The number of strokes at the lowest level of distortion (k = 0.1) and CCs with 1 to 5 strokes and k = 0.2 did not significantly affect CC recognition; however, successively higher levels had a significantly greater impact, which was more pronounced as the number of strokes increased (P < 0.001 for values both within and between levels; Fig. 6A). Note that for a k = 0.4 level of distortion almost all CCs with >10 strokes were unrecognizable (mean, 1.7 ± 5.1%). Distortion levels k = 0.3 and 0.4 reduced recognition accuracy to a greater extent compared with the other parameters. Low levels of dropout (Fig. 6B) had a similar nonsignificant effect at the lowest levels for all CCs, but recognition of CCs with six strokes or more was significantly reduced at higher levels—in particular, those with a dropout of 40%. Dropout levels greater than 30% had a smaller effect on recognition when compared with distortion. A 40% dropout level still attained response levels equivalent to a k = 0.3 distortion level for CCs with >10 strokes. Increasing the size variability of the pixels significantly (P < 0.001) reduced the accuracy between the character groups (size index level 3, 1–5 and 6–10 strokes were not significant). In contrast to the other parameters, there was less variability between levels and number of strokes; for example, the accuracy for CCs with higher stroke number at lower levels were not significantly different from the accuracy of CCs with lower stroke number at a higher level (i.e., recognition of CCs with 11–16 strokes at size index 4 was not significantly different compared with index 5, 6–10 strokes). Although largely similar in effect to dropout, alteration of the range of spot sizes (Fig. 6C) had a greater negative effect on recognizing CCs with >10 strokes compared with dropout, but an index of 5 or 6 did not adversely affect recognition to the same degree as distortion did. Recognition accuracies for CCs with one to five strokes were generally similar when different parameters were compared at the same level, although a size index level of 6 had a greater effect than the other parameters. Given the results shown in Figure 5D, it is not surprising that changing the gray level did not significantly alter response accuracy, except at gray level 8 and CCs with >10 strokes (P < 0.001; Fig. 6D).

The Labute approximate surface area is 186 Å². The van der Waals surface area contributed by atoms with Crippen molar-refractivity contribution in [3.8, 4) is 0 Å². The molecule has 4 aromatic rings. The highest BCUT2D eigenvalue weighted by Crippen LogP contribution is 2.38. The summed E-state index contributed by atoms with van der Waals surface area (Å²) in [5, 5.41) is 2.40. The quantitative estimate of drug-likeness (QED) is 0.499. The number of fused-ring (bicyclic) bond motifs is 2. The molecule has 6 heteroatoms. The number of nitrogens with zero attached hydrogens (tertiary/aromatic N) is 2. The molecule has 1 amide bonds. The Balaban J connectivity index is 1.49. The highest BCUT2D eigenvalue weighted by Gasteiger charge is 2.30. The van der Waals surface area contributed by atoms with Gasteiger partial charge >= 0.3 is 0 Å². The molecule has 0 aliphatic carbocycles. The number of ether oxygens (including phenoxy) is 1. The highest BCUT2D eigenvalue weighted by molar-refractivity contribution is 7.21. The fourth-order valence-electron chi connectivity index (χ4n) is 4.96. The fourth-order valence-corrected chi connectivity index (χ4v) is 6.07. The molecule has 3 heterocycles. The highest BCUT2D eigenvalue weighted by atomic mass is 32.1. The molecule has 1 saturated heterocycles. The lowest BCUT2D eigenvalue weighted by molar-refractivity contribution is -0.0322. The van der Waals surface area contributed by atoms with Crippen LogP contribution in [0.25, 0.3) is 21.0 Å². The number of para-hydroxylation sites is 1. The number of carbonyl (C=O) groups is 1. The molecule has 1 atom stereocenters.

Experiment 5: Effect of Combined Parameters
If an acceptable prosthetic performance is defined as a CC recognition rate ≥80%, the above experiments suggest the following parameters: an amount of nonretinotopic phosphene incongruity equivalent to a k ≤ 0.2 distortion level, no more than 20% pixel dropout, and pixel sizes within the range of 1.0 to 16 mm (7–112 min arc). Gray-scale levels appear not to be a significant factor in recognition, but may ultimately provide additional clues. Experiment 5 examined the effect of different combinations of these three parameters (Fig. 2).